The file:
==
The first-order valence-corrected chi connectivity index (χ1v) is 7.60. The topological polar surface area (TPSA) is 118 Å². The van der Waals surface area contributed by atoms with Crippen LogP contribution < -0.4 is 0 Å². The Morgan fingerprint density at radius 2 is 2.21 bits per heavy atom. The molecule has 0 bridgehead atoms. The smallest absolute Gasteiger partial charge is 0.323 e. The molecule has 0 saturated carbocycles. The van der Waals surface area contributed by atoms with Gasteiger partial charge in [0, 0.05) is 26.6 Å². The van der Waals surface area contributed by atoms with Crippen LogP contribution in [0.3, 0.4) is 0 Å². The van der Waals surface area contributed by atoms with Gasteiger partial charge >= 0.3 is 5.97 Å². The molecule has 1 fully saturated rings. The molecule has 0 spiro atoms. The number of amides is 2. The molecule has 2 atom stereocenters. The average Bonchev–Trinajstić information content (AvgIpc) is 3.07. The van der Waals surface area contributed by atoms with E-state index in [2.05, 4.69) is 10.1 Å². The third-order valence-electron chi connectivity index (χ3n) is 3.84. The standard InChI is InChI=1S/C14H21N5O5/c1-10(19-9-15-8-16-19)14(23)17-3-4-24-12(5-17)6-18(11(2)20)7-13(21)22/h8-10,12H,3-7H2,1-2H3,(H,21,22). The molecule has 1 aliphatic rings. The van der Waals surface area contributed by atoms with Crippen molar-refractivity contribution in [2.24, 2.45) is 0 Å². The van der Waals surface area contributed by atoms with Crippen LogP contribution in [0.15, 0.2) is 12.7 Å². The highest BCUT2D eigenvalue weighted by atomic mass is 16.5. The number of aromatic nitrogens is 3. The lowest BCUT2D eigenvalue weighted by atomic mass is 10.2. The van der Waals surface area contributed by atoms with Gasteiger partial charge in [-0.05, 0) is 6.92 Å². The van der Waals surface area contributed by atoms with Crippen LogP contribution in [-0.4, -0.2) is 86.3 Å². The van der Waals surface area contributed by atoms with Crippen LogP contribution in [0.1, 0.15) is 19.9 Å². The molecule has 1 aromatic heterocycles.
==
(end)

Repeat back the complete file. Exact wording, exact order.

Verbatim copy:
The first-order valence-corrected chi connectivity index (χ1v) is 7.60. The topological polar surface area (TPSA) is 118 Å². The van der Waals surface area contributed by atoms with Crippen LogP contribution < -0.4 is 0 Å². The Morgan fingerprint density at radius 2 is 2.21 bits per heavy atom. The molecule has 0 bridgehead atoms. The smallest absolute Gasteiger partial charge is 0.323 e. The molecule has 0 saturated carbocycles. The van der Waals surface area contributed by atoms with Gasteiger partial charge in [0, 0.05) is 26.6 Å². The van der Waals surface area contributed by atoms with Crippen LogP contribution in [0.3, 0.4) is 0 Å². The van der Waals surface area contributed by atoms with Gasteiger partial charge >= 0.3 is 5.97 Å². The molecule has 1 fully saturated rings. The molecule has 0 spiro atoms. The number of amides is 2. The molecule has 2 atom stereocenters. The average Bonchev–Trinajstić information content (AvgIpc) is 3.07. The van der Waals surface area contributed by atoms with E-state index in [2.05, 4.69) is 10.1 Å². The third-order valence-electron chi connectivity index (χ3n) is 3.84. The standard InChI is InChI=1S/C14H21N5O5/c1-10(19-9-15-8-16-19)14(23)17-3-4-24-12(5-17)6-18(11(2)20)7-13(21)22/h8-10,12H,3-7H2,1-2H3,(H,21,22). The molecule has 1 aliphatic rings. The van der Waals surface area contributed by atoms with Crippen molar-refractivity contribution in [2.24, 2.45) is 0 Å². The van der Waals surface area contributed by atoms with Crippen LogP contribution in [0.15, 0.2) is 12.7 Å². The highest BCUT2D eigenvalue weighted by atomic mass is 16.5. The number of aromatic nitrogens is 3. The lowest BCUT2D eigenvalue weighted by atomic mass is 10.2. The van der Waals surface area contributed by atoms with Gasteiger partial charge in [-0.05, 0) is 6.92 Å². The van der Waals surface area contributed by atoms with Crippen LogP contribution in [-0.4, -0.2) is 86.3 Å². The van der Waals surface area contributed by atoms with Crippen LogP contribution in [0.1, 0.15) is 19.9 Å². The molecule has 1 aromatic heterocycles.